On the wild and remote west coast of New Zealand’s South Island, an elderly woman is getting a hot pink makeover, complete with all the faux flowers, colored beads and glitter she can handle. Her name is Gloria, and she is an 83-year-old churchwoman on her way to becoming a public sculpture and a “queer beacon” for the local community.
“I didn’t grow up in church, I grew up in a Jewish home, but mostly I grew up doing things, and in recent years I’ve gotten more and more excited about celebrating queer,” says poet and artist Sam Duckor. -Jones.
Gloria, built in 1939, was formerly St. Peter’s Anglican Church in Greymouth, a town of about 14,000, on the map more for its mining history than carnival.
When Duckor-Jones felt ready to move from his home to north Wellington two years ago but struggled to find an affordable home in the capital city, he searched the internet for “the cheapest house in New Zealand”. The church, which had not been used since 2000, appeared and Duckor-Jones quickly fell in love.
He immediately set about turning it into a “queer place of worship,” a sculpture (“not a renovation”) featuring 50 larger-than-life papier-mâché congregation members. He will live there until the sculpture is finished, which he anticipates will take five years.
What people choose to worship, or how the public wants to use the space, is entirely up to them, but creating a place for rural weirdness to thrive is what matters most. “I really want them to own Gloria and feel like it’s their space that they can come and hang out in or keep expanding after I move in.”
Gloria’s name was chosen as a hat tip to Christian hymns, disco, and a fantasy character that Duckor-Jones and her brother created as children. “I put the game at the top of everything that is important in the world.”
And it’s fun: a campy pink wonderland with tinsel curtains and a neon “Gloria” sign. “I have always loved pink. Also, I like to push a little pink in the world. It’s not subtle – it says, ‘look at me’. It has its whole history with queerness, pride, gay liberation and gender. It’s really powerful that people have strong feelings for pink, like they don’t for any other color.”
When Duckor-Jones speaks of Gloria, he does so with the same reverence he feels for an old man, or a person with a character of their own. “I’m a nice and warm person, but I’ve never been very good at being involved in the community. But Gloria just wouldn’t have a slash of that attitude. People come from everywhere and want to celebrate with me.”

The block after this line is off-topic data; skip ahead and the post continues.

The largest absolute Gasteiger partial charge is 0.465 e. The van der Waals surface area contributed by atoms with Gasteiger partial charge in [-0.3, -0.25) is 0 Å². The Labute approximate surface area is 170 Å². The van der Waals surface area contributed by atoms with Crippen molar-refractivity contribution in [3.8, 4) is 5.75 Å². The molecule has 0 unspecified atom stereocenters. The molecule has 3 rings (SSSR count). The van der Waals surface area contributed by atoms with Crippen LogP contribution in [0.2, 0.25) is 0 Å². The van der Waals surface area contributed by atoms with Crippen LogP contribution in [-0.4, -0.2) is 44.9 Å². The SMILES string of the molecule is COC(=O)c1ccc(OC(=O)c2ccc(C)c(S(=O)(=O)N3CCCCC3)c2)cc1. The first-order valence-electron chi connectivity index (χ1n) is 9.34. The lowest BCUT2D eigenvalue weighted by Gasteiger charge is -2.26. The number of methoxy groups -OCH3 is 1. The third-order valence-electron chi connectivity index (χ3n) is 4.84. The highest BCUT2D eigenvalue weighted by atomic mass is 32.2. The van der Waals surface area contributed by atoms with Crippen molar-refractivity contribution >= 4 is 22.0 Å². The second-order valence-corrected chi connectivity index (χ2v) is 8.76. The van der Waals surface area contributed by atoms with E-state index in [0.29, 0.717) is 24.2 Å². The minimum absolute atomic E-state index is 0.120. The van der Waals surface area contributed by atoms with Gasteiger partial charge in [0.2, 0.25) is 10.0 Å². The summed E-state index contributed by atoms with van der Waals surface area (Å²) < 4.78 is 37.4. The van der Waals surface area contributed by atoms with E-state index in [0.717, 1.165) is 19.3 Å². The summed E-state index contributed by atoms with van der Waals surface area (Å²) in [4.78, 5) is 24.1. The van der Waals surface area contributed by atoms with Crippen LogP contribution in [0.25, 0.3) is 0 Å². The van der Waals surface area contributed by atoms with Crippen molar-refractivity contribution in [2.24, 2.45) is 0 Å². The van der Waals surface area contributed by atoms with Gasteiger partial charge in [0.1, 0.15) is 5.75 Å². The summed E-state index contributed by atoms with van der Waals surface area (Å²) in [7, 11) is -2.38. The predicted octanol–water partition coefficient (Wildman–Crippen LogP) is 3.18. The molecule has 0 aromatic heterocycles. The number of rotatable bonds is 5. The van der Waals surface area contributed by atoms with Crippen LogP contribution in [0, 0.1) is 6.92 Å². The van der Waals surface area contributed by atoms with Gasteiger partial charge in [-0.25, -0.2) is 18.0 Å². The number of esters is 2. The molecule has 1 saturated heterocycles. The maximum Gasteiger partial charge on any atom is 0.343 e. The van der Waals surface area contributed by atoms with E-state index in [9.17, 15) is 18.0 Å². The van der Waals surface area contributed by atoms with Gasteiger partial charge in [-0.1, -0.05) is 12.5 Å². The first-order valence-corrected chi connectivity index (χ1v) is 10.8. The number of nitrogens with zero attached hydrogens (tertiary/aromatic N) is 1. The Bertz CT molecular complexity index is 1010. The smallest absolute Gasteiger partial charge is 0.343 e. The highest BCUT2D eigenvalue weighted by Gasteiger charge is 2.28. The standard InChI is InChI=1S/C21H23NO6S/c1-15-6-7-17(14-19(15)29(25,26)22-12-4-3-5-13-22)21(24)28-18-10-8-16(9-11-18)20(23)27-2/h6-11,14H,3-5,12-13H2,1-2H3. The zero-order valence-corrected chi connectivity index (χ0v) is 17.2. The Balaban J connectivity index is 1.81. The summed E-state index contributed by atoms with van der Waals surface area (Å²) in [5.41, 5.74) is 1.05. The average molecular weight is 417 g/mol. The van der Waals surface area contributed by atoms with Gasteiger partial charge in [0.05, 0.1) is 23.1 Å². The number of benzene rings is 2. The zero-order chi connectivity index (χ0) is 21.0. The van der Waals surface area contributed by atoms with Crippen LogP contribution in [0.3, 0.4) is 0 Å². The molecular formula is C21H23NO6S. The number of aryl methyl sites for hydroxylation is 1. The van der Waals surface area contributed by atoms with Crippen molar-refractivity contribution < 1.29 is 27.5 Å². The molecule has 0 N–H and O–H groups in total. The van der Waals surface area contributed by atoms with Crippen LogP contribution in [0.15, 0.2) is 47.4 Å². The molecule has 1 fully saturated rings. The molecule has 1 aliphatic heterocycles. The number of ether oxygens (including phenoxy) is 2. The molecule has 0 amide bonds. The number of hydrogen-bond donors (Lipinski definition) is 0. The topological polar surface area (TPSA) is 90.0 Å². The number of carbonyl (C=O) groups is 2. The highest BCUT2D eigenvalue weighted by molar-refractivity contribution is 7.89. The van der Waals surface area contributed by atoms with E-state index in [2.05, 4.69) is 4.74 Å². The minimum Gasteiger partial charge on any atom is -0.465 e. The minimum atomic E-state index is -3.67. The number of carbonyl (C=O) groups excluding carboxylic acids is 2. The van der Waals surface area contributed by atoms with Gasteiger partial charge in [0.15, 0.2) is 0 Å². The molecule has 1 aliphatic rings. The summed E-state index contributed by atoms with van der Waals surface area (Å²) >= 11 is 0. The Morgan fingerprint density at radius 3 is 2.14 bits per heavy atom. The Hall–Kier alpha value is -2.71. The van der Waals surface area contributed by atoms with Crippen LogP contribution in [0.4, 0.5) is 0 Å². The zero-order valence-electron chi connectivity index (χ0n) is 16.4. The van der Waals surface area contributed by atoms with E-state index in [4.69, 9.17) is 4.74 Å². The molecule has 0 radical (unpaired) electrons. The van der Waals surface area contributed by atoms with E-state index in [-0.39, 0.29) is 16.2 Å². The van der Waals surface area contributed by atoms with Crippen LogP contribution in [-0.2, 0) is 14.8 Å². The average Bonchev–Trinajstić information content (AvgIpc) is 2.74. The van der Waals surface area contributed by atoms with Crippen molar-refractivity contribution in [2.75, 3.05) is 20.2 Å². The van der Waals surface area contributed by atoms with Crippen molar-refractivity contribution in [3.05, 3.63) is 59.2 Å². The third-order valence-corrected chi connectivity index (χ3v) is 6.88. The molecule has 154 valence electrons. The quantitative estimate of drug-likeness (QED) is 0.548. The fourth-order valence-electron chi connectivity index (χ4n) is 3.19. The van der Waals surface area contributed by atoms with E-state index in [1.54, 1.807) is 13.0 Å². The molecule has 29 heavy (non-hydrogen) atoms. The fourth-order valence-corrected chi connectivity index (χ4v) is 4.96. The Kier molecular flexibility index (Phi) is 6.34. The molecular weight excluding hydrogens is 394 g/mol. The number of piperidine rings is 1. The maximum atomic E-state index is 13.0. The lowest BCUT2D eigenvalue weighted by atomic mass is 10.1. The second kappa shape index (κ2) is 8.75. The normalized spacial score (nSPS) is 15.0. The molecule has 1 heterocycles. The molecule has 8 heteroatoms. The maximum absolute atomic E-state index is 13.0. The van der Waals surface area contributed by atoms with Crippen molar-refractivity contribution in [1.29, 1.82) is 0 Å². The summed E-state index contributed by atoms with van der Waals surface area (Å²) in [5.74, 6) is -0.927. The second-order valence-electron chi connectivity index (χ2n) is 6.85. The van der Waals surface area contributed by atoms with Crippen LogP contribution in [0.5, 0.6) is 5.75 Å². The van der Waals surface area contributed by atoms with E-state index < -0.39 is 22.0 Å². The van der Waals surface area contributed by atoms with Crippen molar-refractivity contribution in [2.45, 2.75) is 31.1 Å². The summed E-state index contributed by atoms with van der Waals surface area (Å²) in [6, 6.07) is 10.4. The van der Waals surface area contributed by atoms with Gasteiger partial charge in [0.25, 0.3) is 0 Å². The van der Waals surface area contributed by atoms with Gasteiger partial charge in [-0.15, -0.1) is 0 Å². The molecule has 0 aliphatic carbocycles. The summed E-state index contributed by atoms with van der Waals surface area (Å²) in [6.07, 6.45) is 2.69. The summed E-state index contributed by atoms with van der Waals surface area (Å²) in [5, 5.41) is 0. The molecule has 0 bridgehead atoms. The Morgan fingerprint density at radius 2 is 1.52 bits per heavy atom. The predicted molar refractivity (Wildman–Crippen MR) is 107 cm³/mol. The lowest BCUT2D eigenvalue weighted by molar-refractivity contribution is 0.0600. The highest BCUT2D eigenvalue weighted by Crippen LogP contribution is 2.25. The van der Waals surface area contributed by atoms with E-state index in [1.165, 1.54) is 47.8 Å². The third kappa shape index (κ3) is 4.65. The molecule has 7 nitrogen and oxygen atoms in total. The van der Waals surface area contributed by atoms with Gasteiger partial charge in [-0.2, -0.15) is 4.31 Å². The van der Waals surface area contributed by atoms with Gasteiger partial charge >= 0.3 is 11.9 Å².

Since embarking on the project, local residents have been showing up, offering tools, passing on local history, and embracing the bright queer beacon that emerges from their quiet street. “I wanted Gloria to belong to the community, because I thought at some point someone would do something stupid, like tag her or burn her, and I want the community to be outraged as well,” she laughs.
The recovery of traditional spaces and practices by queer communities has a long history, as does the collision of rural places and queerness in popular culture. Duckor-Jones’s project has already drawn parallels with English artist Derek Jarman’s Dungeness house, the gay activist group Sisters of Perpetual Indulgence, and the cult film Priscilla Queen of the Desert.
“I like to promote a kind of quiet fabulousness,” says Duckor-Jones. “I really like sitting by myself and knitting but wearing, you know, a pink silk dress with a bit of mascara, listening to Judy [Garland].”
“Gloria is kind of an embodiment of that: of being brilliant and ridiculous and over the top, in a small town in New Zealand, in a little quiet corner where it rains a lot. Take that, Sydney.
George is Digismak’s reported cum editor with 13 years of experience in Journalism